The dollar has gradually lost its importance as an international payment and reserve currency.
Globalisation, which was based on roles that normally belong to the state being dedicated to the market, has lost strength in the face of Colbertist-type national policies. A stateless market is doomed to fail, as it is not defended by adequate public policies.
renew the traditional alliance with the United States on a more equal basis;
develop its own autonomous army;
enhance its own initiative in the field of foreign policy to limit the risks of conflict, while promoting economic and political collaboration and integration.
This third alternative is the model theorised by Tommaso Padoa Schioppa: “Europe, gentle force”.
Alternatives are not rigidly alternative solutions; they can contribute to designing a new peaceful order.
The world is experiencing a transitional phase characterised by risks and new opportunities. Multilateralism can repeat, mutatis mutandis, the logic of the Treaty of Westphalia of 1648; alternatively it can accelerate the process of integration at the international level, according to the logic of The Federalist Papers, written in 1788 by Hamilton, Jay and Madison. These dates, 1648 and 1788, indicate how the current transition has deep roots and is destined to develop in the long-term. This must make us aware of the choices that are maturing, as they are destined to affect our future in a profound way.
The processes underway are accelerating more rapidly than expected. The alternative between a multilateralism that produces tensions and wars and a peaceful multilateralism based on collaboration and innovative forms of integration is destined to take a dramatic turn if far-sighted decisions are not taken in good time.
The design conceived by Roosevelt’s heirs at the end of the Second World War was a great US - Europe – Russia alliance. This design was shelved due to the development of the Cold War.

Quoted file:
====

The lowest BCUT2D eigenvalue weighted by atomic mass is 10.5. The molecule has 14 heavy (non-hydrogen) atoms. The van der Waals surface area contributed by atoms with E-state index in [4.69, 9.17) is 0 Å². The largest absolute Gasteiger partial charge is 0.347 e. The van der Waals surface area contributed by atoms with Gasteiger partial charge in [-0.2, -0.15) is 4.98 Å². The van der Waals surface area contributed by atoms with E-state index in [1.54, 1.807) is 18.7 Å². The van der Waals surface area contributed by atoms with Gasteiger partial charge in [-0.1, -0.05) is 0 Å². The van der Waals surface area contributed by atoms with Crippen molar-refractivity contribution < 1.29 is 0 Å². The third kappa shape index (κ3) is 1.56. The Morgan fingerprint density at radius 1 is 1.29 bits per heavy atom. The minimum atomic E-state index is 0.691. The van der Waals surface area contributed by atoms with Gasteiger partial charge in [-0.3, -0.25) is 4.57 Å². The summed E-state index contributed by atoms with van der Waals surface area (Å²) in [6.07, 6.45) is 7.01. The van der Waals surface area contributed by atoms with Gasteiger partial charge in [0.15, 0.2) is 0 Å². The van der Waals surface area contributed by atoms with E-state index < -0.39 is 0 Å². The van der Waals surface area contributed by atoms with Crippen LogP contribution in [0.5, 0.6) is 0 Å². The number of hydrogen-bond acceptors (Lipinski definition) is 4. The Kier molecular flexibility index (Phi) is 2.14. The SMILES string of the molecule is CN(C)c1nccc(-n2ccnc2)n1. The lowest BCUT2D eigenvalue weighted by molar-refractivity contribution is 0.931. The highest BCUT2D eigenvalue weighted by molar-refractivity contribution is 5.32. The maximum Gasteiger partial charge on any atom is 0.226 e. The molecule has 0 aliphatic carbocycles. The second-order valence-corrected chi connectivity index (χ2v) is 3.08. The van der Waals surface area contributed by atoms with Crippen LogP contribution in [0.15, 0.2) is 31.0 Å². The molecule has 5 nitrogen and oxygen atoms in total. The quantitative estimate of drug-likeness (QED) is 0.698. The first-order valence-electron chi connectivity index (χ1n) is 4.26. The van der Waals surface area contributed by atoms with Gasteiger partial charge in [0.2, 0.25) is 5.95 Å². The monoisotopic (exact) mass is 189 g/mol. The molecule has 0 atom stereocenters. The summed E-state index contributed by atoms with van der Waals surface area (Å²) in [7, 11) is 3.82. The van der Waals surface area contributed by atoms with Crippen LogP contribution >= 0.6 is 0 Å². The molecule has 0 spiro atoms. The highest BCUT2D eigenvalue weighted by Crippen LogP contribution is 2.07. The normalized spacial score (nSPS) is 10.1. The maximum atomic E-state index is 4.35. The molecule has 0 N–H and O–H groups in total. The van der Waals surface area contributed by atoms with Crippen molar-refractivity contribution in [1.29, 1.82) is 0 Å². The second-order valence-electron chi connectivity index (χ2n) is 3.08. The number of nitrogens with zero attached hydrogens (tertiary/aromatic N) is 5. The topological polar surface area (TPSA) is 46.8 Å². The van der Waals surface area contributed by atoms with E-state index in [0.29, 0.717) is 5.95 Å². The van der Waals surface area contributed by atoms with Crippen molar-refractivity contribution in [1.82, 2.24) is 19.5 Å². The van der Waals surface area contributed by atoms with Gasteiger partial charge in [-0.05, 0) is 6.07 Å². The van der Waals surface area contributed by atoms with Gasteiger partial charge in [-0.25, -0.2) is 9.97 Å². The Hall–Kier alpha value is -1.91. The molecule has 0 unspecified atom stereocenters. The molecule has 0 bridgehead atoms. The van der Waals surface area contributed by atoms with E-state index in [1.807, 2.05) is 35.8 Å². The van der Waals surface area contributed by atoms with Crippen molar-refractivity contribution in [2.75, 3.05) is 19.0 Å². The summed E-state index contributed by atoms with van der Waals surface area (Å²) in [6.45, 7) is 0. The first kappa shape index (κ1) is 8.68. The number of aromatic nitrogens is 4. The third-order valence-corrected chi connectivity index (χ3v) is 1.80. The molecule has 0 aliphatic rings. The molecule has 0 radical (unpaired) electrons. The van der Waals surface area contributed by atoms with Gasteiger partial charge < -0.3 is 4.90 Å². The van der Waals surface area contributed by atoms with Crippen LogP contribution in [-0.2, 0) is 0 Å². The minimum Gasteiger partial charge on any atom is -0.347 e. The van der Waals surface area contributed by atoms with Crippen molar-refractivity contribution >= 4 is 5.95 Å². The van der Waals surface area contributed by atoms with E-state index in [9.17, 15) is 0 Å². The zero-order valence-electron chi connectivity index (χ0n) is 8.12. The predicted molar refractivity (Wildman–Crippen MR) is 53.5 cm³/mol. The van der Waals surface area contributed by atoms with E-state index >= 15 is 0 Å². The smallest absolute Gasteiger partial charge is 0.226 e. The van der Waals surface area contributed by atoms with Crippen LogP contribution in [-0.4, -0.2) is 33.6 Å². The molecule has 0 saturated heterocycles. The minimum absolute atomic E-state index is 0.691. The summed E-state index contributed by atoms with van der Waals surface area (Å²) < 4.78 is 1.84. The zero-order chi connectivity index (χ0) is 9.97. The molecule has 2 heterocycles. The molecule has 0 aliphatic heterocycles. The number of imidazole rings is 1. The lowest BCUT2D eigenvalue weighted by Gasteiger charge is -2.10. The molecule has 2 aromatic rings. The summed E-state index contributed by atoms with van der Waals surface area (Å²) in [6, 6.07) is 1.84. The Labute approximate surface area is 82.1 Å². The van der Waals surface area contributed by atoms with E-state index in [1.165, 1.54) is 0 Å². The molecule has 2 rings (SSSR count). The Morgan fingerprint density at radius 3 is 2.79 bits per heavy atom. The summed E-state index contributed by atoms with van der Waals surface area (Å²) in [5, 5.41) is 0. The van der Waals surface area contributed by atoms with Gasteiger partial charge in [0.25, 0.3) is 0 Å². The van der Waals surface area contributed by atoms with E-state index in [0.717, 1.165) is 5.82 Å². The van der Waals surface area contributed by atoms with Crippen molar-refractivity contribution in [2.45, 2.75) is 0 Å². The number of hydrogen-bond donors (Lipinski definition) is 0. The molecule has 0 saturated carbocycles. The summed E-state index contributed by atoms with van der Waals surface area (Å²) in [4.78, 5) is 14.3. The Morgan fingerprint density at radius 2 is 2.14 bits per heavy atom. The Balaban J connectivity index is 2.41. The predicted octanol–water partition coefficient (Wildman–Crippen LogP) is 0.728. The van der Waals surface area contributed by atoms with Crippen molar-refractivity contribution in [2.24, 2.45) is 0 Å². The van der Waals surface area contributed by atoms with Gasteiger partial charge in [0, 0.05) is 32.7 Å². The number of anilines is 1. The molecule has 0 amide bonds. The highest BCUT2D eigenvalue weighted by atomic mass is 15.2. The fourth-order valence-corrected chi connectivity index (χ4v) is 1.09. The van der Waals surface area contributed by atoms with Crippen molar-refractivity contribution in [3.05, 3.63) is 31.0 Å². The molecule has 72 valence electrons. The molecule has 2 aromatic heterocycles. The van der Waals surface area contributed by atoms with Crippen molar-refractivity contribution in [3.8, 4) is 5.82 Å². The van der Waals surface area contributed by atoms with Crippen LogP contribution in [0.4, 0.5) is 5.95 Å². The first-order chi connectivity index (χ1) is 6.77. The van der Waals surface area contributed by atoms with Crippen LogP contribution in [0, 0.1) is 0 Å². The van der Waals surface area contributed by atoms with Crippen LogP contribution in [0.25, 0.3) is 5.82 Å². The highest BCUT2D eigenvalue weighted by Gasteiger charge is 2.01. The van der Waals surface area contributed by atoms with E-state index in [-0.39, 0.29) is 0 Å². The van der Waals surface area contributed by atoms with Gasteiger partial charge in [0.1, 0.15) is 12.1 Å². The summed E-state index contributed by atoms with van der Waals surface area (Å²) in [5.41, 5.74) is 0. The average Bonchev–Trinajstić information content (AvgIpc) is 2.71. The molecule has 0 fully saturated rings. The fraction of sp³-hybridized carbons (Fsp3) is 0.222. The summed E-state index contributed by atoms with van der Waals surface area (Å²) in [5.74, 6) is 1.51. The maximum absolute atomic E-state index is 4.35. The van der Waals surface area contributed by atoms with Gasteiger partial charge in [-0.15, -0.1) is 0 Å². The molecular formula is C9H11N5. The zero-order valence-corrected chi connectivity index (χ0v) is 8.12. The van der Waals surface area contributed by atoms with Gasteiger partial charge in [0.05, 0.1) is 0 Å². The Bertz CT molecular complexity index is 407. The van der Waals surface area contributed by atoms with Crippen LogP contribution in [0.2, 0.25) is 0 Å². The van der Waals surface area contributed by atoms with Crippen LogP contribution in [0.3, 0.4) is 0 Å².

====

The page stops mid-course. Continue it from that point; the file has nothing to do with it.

This perspective is not easy to realise, but it can be based on strengths that make it realistic. An economic union between these three great countries, open to ever wider international participation, can constitute the strategic choice capable of strengthening a new balanced world economic order based on freedom and solidarity.
A first alternative is the strengthening of existing institutions. In an abstract way, it is the most linear solution, as it is based on the experience already acquired. Realistically, this solution can only be adopted on condition that we understand the reasons for the weakening of the existing institutions, which have prevented them from taking initiatives capable of solving these problems.
A different alternative is the creation of new institutions that could work alongside traditional international institutions and that could determine the evolution of the latter.
The start of this process can be constituted by the creation of Communities, on an international scale, in the sectors of health, the fight against various forms of pollution, and the development of clean energy. The history of the European unification process demonstrates the extent of the Communities as a gradual constituent process, with the transition from forms of Governance to more advanced forms of Government.
The European Health Community, with the accession of Russia and the United States, is a first step in this direction.
It is the responsibility of Europe to participate in emerging multilateralism with a role of promoting a peaceful and solidary multilateralism.